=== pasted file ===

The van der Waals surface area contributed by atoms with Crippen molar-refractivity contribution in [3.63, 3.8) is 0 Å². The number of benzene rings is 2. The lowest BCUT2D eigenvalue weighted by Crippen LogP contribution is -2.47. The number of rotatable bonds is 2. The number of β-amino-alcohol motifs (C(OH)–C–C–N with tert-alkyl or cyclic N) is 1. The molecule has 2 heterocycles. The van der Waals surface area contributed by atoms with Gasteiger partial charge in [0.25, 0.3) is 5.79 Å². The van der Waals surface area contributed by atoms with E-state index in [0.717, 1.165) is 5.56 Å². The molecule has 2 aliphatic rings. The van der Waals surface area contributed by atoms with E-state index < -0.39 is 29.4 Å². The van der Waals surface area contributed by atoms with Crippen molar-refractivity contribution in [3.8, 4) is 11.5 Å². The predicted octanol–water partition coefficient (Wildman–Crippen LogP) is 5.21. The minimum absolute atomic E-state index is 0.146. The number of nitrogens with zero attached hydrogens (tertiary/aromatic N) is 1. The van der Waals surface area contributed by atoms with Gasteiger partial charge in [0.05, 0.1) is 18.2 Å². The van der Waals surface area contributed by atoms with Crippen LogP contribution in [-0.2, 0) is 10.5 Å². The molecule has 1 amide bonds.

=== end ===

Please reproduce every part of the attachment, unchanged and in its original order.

The van der Waals surface area contributed by atoms with Crippen molar-refractivity contribution in [3.63, 3.8) is 0 Å². The number of benzene rings is 2. The lowest BCUT2D eigenvalue weighted by Crippen LogP contribution is -2.47. The number of rotatable bonds is 2. The number of β-amino-alcohol motifs (C(OH)–C–C–N with tert-alkyl or cyclic N) is 1. The molecule has 2 heterocycles. The van der Waals surface area contributed by atoms with Gasteiger partial charge in [0.25, 0.3) is 5.79 Å². The van der Waals surface area contributed by atoms with E-state index in [0.717, 1.165) is 5.56 Å². The molecule has 2 aliphatic rings. The van der Waals surface area contributed by atoms with E-state index < -0.39 is 29.4 Å². The van der Waals surface area contributed by atoms with Crippen molar-refractivity contribution in [3.8, 4) is 11.5 Å². The predicted octanol–water partition coefficient (Wildman–Crippen LogP) is 5.21. The minimum absolute atomic E-state index is 0.146. The number of nitrogens with zero attached hydrogens (tertiary/aromatic N) is 1. The van der Waals surface area contributed by atoms with Gasteiger partial charge in [0.05, 0.1) is 18.2 Å². The van der Waals surface area contributed by atoms with Crippen LogP contribution in [-0.2, 0) is 10.5 Å². The molecule has 1 amide bonds.